Background: Given the frequent presence of multiple comorbidities, obese patients undergoing laparoscopic gastric bypass are at risk for perioperative complications. We hypothesized that patients with gastroesophageal reflux disease (GERD), obstructive sleep apnea (OSA), and asthma would have higher rates of pneumonia.
Methods: We retrospectively analyzed 343 laparoscopic gastric bypass patients, operated on at a single institution between July 2005 and January 2007. We evaluated patient demographic data and presence of comorbidies, including GERD, OSA, asthma, diabetes (DM), hypertension (HTN), and dyslipidemia (Dyslipids). Patients were screened for developing pneumonia within 30 days after surgery. Pneumonia was diagnosed by chest radiography showing a new or progressive infiltrate, consolidation, or pleural effusion and at least one of the following: change in character of sputum, fever, leukocytosis, isolation of an organism from blood culture, or isolation of a pathogen from a transtracheal aspiration specimen. Statistical analysis was performed with a T-test.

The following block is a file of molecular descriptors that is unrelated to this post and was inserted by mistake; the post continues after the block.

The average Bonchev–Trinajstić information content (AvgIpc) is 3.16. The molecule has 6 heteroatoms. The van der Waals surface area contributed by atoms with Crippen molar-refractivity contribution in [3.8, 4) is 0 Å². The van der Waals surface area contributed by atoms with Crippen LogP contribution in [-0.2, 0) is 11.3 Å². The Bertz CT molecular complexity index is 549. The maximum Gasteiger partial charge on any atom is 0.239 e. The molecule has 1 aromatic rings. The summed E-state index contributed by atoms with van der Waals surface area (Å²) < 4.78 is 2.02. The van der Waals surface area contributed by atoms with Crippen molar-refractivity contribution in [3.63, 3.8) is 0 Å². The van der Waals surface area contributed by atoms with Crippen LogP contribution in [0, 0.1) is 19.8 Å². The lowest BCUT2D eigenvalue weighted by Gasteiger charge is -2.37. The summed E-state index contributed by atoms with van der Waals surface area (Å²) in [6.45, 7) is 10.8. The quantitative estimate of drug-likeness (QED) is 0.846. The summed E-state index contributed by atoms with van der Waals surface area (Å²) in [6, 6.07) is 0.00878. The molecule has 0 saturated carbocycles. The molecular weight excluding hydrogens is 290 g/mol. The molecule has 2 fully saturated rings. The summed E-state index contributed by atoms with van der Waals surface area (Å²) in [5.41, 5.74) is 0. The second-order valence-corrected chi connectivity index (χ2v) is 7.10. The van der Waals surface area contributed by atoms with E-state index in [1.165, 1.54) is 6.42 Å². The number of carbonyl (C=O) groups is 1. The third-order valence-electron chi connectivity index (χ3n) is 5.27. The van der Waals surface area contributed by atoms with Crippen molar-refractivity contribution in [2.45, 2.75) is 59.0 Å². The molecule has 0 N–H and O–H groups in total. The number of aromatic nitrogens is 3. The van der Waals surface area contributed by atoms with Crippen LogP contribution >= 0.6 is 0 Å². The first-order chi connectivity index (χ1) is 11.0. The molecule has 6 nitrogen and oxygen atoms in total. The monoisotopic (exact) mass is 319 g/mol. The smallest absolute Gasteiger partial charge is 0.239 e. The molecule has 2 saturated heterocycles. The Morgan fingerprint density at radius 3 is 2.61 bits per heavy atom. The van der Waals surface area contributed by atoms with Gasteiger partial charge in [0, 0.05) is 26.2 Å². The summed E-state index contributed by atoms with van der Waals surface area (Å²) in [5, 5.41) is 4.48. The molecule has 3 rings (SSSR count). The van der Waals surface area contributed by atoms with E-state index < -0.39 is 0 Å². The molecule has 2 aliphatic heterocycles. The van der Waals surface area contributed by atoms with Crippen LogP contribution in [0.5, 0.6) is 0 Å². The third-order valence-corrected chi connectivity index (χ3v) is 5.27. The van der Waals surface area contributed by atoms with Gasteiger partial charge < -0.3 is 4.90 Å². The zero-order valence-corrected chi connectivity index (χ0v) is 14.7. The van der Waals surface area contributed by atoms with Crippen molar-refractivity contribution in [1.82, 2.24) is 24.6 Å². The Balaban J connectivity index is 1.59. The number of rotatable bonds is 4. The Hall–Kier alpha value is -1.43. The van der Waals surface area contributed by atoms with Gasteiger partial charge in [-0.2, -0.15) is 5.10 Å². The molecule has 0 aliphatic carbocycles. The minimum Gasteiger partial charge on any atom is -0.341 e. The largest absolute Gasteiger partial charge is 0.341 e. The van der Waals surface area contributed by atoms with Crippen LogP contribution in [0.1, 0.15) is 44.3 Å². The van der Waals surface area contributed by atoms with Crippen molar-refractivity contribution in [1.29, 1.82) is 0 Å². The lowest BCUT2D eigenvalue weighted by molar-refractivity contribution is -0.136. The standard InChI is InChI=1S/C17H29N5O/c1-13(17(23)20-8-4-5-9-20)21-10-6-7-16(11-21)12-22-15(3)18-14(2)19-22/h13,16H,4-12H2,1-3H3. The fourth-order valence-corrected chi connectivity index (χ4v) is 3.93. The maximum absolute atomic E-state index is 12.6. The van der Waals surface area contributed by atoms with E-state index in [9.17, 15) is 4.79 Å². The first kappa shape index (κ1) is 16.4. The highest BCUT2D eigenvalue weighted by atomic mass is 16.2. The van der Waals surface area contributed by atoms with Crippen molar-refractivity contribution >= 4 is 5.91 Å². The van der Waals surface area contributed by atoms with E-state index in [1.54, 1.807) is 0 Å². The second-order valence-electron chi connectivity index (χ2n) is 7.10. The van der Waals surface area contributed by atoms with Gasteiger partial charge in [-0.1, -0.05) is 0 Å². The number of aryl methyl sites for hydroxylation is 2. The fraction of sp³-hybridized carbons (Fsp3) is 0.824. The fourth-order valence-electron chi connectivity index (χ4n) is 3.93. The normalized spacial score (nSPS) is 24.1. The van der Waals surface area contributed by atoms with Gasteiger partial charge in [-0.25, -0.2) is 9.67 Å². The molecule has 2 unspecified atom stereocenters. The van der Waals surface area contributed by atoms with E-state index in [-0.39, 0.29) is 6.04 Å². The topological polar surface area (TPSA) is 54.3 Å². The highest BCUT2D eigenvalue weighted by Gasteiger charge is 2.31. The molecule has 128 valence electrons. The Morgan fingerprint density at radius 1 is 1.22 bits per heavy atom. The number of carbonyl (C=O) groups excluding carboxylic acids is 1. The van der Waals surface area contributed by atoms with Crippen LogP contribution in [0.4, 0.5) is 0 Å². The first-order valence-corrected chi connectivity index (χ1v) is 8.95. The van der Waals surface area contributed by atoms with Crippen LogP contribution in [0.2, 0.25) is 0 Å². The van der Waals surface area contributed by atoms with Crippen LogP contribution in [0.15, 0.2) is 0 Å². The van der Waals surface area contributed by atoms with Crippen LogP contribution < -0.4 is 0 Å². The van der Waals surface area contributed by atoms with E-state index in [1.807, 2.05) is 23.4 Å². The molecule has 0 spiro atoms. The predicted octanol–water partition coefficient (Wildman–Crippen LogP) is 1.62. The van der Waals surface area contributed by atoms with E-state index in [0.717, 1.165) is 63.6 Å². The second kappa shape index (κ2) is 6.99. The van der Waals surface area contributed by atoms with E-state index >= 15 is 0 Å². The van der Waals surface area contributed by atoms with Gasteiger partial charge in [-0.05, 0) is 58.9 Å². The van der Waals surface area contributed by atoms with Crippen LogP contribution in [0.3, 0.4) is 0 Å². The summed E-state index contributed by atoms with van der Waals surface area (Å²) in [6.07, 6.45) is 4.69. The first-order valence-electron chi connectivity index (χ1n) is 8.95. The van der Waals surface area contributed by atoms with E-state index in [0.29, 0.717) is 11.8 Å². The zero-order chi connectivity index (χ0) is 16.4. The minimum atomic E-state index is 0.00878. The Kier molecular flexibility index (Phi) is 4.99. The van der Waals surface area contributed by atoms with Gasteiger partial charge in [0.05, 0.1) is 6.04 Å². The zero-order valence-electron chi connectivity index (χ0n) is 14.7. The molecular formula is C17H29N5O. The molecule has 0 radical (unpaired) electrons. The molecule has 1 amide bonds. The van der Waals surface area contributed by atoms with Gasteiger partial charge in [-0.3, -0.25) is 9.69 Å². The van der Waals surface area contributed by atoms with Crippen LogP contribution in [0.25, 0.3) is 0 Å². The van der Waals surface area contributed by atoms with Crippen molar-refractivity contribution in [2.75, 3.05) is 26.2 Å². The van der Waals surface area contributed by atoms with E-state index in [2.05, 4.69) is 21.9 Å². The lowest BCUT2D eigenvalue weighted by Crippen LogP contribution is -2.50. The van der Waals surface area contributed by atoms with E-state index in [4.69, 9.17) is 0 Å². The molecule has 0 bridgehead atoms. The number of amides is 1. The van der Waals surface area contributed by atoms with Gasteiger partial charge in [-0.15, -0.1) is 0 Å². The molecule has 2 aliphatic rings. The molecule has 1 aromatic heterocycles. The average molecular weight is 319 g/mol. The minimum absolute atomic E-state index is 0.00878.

Results: In our patient population 9 patients (2.6%) developed pneumonia. The average age of those who developed pneumonia was 43.5 (versus 44.1 in those without pneumonia) and the average BMI 51.3 (vs 50.6).
The percentage of patients with the characteristic or comorbidity as listed is shown in the table below:
In patients that developed pneumonia the prevalence of DM was 56% (vs 39%), OSA in 67% (vs 54%), GERD in 56% (vs 48%), and asthma in 11% (vs 19%).
Conclusions: Men and patients with hypertension or dyslipidemia were significantly more likely to develop pneumonia after laparoscopic gastric bypass. Patients with DM, OSA, GERD, or asthma were not more likely to develop pneumonia, though lack of statistical significance may be due to the small sample size of patients developing pneumonia.
Program Number: P148